Certain “thought leaders” are crying “academic freedom” in light of recent allegations that state forces are cracking down on university campus activism and “red tagging” militants. They argue that educational institutions should be encouraging “revolutionary” thinking and should be a “rebel” during “tyrannical times”.
Let’s not get too carried away, however. While it is true that nothing short of revolutionary can change Philippine society, “revolutionary” used in that context does not cover the “revolution” espoused by garden-variety campus “activists”. As most people know, campus “activism” in the Philippines is almost wholly monopolised by communists and their satellite organisations. Thus “revolutionary” is hardly the forward-looking notion the earlier statement intends to convey. Indeed, much of what traditional “activists” have on offer remains anchored to Cold War historical relics — that favourite bogey of tyranny the “Martial Law Years” and the ironic “dictatorship of the proletariat” campus activists would like to replace it with.
The right to be a communist may be covered by “academic freedom” but communist ideology comes nowhere near the coverage of the true revolutionary thinking needed to solve the Philippines’ problems. As renowned physicist Albert Einstein famously said, you cannot solve a problem using the same thinking that created it. Einstein moved the field of physics forward by leaps and bounds on the back of unprecedented and groundbreaking ideas. The idea, for example, that gravity is not a “force” but the effect on moving bodies of curved spacetime was truly revolutionary.
Using this measure of what is truly revolutionary, Filipino campus “activists” don’t measure up. They are even too lazy to apply lipstick to their ideological pig and continue to use those “Overthrow US-[insert current president’s name here] Dictatorship” slogans in their protest rallies. For that matter, politics has a very poor track record of solving the Philippines’ problems. What these “thought leaders” don’t seem to understand is that academic freedom does not cover only political movements. It covers every academic endeavour, and that includes fields of study Filipinos have long known to be poor at — like science, technology, and engineering.
Much of what would constitute as real hope for Filipinos does not lie in their politics but in these hard fields of study and development. As such, campus activism in its current form is an utter waste of time as it is all political and dominated by politically-oriented people. What would be far more worthwhile is something truly revolutionary coming out of the Philippine academe in the fields of science and technology. Indeed, the prosperity of the First World was built on the back of the wealth created by advances in science in technology and the way these contributed to discovering and colonising territory, winning wars, curing disease, improving labour productivity, creating entirely new industries and markets, and finding new sources of energy, among others. All of these made entire societies competitive.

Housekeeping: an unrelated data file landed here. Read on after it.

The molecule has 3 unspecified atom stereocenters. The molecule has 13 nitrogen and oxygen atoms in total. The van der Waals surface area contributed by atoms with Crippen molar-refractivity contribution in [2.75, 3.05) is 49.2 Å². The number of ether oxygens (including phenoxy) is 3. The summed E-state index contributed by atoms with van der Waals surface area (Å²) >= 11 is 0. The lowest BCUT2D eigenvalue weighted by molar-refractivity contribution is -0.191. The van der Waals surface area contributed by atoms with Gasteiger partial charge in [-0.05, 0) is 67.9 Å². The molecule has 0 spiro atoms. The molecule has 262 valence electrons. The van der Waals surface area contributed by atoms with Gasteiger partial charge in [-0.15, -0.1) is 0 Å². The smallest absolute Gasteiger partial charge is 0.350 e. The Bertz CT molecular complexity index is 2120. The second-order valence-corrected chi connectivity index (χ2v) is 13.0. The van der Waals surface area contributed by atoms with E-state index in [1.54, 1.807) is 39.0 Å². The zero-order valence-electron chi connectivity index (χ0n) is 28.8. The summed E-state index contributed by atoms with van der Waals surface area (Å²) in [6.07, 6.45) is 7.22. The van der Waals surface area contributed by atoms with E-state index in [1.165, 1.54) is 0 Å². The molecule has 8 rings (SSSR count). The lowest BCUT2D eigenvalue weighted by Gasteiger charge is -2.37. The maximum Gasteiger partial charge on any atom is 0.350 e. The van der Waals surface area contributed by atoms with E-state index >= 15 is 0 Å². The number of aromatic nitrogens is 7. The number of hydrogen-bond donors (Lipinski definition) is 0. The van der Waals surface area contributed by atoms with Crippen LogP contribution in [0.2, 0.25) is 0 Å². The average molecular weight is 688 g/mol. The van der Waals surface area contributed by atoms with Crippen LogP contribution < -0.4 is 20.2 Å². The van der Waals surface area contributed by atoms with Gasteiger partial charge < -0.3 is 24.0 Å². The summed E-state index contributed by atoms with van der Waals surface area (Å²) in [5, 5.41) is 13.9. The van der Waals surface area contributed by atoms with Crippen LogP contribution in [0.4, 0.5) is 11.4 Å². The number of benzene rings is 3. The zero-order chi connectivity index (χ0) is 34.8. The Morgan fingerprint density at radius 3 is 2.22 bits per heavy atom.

It is therefore an absolute injustice that members of the Filipino university student body that are celebrated and regarded as “heroic” in song and poetry predominantly fit these leftist and communist tubao-sporting “makabayan” stereotypes. And the “thought leaders” who write gushing articles on the Philippines biggest broadsheets refer to them and these cliques by default.
Philippine society, its character, and its culture will remain the same, regardless of what constitution is implemented, whether under a presidential, pariamentary, federal or totalitarian form of government, or whether a Dutertard or Yellowtard or a bunch of commies are in power. Rice yields and sources of energy will not change whether or not corruption is eradicated. No hero will gallop in from the horizon no matter how hard Filipinos pray. Only when modern thinking is applied to the challenge of overcoming these issues will the Philippines move forward. That’s not gonna happen under the moronic notions of what is “revolutionary” that is held dear by the communists that continue to infest the Philippines’ university campuses no matter how much “academic freedom” they are given to spread their ideology.
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